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Dominant business trends in 2017


Ameesh Masurekar, Director, AIOCD Pharmasofttech AWACS, talks about the prevalence of online retail, therapeutic and regulatory measures to drive growth and stability in pharma sector

Ameesh Masurekar

The Indian pharmaceutical market can be broadly classified into three aspects namely retail, therapy and regulatory.


Post GST there is an expected reduction in the number of distributors, due to fierce competition while expanding the reach of some large, dominating distributors. This is good news for consumers as it will result in better retail availability, less possibility of counterfeits entering the chain and possibility of higher discounts being passed on to them.

Distribution consolidation and large distributors going beyond their traditional sales geography is going to be a big challenge for the sales force of pharma companies. The field or sales team is given sales credit linked to distributor purchase (or sales) assuming that the distributor sells in finite geography in which the respective sales person or team is working. With distributors cross-selling across traditional geographies, the performance markers will become blurred and companies will have to innovate on how to recognise and reward field forces, so as to ensure justice for individuals as well as growth for the organisation.

Online retail is likely to get legal backing, however, it may not lead to success. In terms of reach, product availability and discounts there is already an intense competition among traditional retailers. So online retail in pharma is not adding much convenience unlike Uber or Ola. Till date, online retail has struggled financially and many have shut shop because of excessive discounts and burning investor’s money in hope to develop a loyal customer. It seems to be the only strategy. Unless there is a commercially viable model, this trend is likely to continue.


Both acute and chronic therapies are likely to see a growth in the pharma market. Along with diabetes and cardiac, there have been rising incidences in anti-infectives, dermatology, respiratory and gastroenteritis as well. With air pollution rising exponentially, there has been a spurt in the consumption of asthma and allergy medicines.

There are newer drugs being launched across several therapies – Oncology (Cancer) treatment has seen the highest number of new drugs. In diabetes the new class of drugs called SGLT 2 Inhibitors (drugs like Canagliflozin, Dapagliflozin etc) are becoming an important additional tool for physicians and are likely to grow by leaps. SGLT2 inhibitors block the re-absorption of glucose in the kidney, increase glucose excretion, and thereby lower blood glucose levels.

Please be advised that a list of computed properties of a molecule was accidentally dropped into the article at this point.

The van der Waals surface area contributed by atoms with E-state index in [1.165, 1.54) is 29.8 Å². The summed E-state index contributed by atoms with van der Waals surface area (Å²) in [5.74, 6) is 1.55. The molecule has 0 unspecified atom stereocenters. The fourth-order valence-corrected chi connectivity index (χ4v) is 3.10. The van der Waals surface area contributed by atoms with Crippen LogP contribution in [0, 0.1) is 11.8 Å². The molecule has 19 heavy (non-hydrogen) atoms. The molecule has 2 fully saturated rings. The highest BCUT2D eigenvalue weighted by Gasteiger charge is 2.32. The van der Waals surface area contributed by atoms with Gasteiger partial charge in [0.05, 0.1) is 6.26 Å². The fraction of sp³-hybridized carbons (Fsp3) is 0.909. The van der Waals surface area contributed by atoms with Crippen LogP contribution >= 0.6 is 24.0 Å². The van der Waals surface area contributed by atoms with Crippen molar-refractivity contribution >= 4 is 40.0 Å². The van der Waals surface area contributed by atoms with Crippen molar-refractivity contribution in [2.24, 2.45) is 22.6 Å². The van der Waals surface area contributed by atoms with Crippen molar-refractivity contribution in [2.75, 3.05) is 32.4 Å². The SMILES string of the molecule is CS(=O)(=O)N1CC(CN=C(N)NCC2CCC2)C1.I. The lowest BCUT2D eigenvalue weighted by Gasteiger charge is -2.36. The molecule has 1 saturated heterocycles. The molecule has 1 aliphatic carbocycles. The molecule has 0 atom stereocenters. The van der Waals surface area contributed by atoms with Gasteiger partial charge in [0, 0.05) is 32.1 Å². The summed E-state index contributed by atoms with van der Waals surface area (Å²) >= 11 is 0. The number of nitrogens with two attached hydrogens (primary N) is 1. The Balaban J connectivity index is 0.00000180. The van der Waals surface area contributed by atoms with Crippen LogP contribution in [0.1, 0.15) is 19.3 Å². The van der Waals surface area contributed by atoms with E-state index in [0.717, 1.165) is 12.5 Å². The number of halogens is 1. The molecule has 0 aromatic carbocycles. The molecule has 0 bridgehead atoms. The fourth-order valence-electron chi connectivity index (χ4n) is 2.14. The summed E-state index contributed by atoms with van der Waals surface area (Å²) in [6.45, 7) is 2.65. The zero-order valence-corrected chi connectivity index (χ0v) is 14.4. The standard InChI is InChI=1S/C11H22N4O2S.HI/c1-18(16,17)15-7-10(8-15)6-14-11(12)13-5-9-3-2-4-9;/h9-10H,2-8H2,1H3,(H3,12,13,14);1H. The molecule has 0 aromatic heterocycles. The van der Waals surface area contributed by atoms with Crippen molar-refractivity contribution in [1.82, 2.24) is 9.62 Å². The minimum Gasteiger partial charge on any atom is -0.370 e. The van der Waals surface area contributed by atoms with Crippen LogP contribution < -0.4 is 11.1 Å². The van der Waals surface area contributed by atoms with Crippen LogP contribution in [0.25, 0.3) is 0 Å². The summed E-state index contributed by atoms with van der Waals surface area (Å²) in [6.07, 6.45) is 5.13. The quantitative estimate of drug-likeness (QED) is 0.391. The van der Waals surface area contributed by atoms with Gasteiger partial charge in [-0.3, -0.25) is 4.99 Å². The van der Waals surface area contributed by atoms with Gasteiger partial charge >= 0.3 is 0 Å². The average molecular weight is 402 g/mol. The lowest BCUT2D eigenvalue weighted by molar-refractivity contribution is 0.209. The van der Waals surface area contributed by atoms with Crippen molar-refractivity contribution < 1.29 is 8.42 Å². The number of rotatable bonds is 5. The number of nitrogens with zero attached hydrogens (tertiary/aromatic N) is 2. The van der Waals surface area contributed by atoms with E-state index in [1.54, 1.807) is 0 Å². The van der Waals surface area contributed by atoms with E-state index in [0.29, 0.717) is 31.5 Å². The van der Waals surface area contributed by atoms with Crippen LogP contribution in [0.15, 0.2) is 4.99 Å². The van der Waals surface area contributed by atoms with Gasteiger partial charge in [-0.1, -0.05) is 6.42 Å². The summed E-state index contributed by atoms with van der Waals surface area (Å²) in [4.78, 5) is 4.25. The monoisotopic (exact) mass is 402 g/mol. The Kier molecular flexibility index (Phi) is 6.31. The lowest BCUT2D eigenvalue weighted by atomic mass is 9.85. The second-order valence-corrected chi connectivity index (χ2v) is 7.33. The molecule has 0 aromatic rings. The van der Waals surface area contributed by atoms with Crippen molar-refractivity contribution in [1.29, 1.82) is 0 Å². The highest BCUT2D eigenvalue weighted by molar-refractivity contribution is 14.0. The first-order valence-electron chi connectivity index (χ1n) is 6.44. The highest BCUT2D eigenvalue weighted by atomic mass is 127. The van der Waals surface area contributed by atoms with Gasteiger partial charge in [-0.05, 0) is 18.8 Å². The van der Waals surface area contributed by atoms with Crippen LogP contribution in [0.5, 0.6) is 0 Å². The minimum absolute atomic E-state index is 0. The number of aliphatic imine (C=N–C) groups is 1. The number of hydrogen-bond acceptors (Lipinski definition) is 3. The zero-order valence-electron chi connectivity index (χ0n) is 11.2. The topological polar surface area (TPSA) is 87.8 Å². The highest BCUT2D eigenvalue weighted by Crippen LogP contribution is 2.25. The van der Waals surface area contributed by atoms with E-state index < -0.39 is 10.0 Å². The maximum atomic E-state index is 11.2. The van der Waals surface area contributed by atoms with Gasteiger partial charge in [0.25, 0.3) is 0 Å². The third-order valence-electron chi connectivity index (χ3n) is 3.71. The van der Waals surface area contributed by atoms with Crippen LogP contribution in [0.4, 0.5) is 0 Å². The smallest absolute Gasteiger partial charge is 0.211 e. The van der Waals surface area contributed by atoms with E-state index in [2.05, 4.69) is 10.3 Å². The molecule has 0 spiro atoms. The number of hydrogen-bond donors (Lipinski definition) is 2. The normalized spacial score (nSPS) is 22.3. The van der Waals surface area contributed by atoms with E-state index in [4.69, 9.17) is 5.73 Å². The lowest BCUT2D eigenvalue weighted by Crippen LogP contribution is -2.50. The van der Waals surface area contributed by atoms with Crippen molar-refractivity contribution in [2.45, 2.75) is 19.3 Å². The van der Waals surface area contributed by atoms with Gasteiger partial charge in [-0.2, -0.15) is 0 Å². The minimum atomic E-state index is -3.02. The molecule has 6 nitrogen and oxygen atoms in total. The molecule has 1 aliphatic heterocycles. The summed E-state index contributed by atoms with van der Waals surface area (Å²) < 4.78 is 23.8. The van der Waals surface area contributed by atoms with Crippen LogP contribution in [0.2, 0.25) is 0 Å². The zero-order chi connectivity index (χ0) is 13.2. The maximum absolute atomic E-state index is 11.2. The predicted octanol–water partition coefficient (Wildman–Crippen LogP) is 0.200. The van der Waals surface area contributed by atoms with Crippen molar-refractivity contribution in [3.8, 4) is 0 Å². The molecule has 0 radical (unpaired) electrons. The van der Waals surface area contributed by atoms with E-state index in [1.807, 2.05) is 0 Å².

Regulatory aspects have witnessed an increased impact on the pharma industry in last three years. There have been several regulatory interventions such as price control under DPCO, banning of several fixed dose combinations, additional regulations in clinical trial management and regulatory framework for online retail. Among these measures, the most beneficial for consumers has been the DPCO or price reduction which has passed on a cumulative benefit of around Rs 5,000 crores over the past three years. However, there is a thin line between regulating a drug versus making it less attractive for manufacturers. The market-based average pricing has been a good win-win proposition as it has not reduced prices to an extent where manufacturers suffer loss and discontinue the production of a drug, something that we saw over period of time with the 1995 DPCO.

India was expected to be the clinical trial capital of the world, yet we are far away and things are at a standstill for the want of clarity in policy. We have world class labs, huge patient population and talented pool of doctors, data scientists and healthcare workers to meet our potential and become the clinical trial capital. This will also encourage innovation and new drug discovery and hopefully 2017 will see a turnaround and rapid development of this sector.

Pharma has been a steady and high growth sector for several decades now. We have the cheapest and high quality medicines in the world and India is the global pharmacy. While we import bulk drugs from China, the formulation or finished dosage forms is one rare sector where we are ahead by leaps compared to China or any other country. Pharma is likely to maintain its consistency and double digit growth by generating revenue, tax income for government, employment to millions and most importantly by improving the health of India.

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